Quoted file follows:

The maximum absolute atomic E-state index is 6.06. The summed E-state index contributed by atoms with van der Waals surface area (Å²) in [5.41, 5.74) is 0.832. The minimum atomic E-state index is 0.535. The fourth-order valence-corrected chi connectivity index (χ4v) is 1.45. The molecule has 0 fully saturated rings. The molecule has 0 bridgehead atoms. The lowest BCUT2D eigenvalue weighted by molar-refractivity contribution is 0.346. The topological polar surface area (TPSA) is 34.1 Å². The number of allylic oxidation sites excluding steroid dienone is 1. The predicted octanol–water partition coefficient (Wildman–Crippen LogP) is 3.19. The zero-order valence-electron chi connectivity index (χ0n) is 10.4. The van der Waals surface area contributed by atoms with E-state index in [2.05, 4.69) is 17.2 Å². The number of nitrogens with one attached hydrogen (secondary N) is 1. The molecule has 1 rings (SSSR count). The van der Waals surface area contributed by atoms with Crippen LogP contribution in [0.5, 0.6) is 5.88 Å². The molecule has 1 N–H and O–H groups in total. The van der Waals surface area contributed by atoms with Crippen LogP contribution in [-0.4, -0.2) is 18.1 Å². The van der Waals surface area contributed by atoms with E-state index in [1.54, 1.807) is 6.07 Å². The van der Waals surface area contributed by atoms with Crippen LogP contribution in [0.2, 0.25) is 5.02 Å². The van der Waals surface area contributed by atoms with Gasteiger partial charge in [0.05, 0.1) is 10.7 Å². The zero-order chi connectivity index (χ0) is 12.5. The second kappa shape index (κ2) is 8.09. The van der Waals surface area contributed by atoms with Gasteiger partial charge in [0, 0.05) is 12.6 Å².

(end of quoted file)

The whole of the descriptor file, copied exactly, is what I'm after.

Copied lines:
The maximum absolute atomic E-state index is 6.06. The summed E-state index contributed by atoms with van der Waals surface area (Å²) in [5.41, 5.74) is 0.832. The minimum atomic E-state index is 0.535. The fourth-order valence-corrected chi connectivity index (χ4v) is 1.45. The molecule has 0 fully saturated rings. The molecule has 0 bridgehead atoms. The lowest BCUT2D eigenvalue weighted by molar-refractivity contribution is 0.346. The topological polar surface area (TPSA) is 34.1 Å². The number of allylic oxidation sites excluding steroid dienone is 1. The predicted octanol–water partition coefficient (Wildman–Crippen LogP) is 3.19. The zero-order valence-electron chi connectivity index (χ0n) is 10.4. The van der Waals surface area contributed by atoms with E-state index in [2.05, 4.69) is 17.2 Å². The number of nitrogens with one attached hydrogen (secondary N) is 1. The molecule has 1 rings (SSSR count). The van der Waals surface area contributed by atoms with Crippen LogP contribution in [0.5, 0.6) is 5.88 Å². The molecule has 1 N–H and O–H groups in total. The van der Waals surface area contributed by atoms with Crippen LogP contribution in [-0.4, -0.2) is 18.1 Å². The van der Waals surface area contributed by atoms with E-state index in [1.54, 1.807) is 6.07 Å². The van der Waals surface area contributed by atoms with Crippen LogP contribution in [0.2, 0.25) is 5.02 Å². The van der Waals surface area contributed by atoms with Gasteiger partial charge in [0.05, 0.1) is 10.7 Å². The zero-order chi connectivity index (χ0) is 12.5. The second kappa shape index (κ2) is 8.09. The van der Waals surface area contributed by atoms with Gasteiger partial charge in [0, 0.05) is 12.6 Å².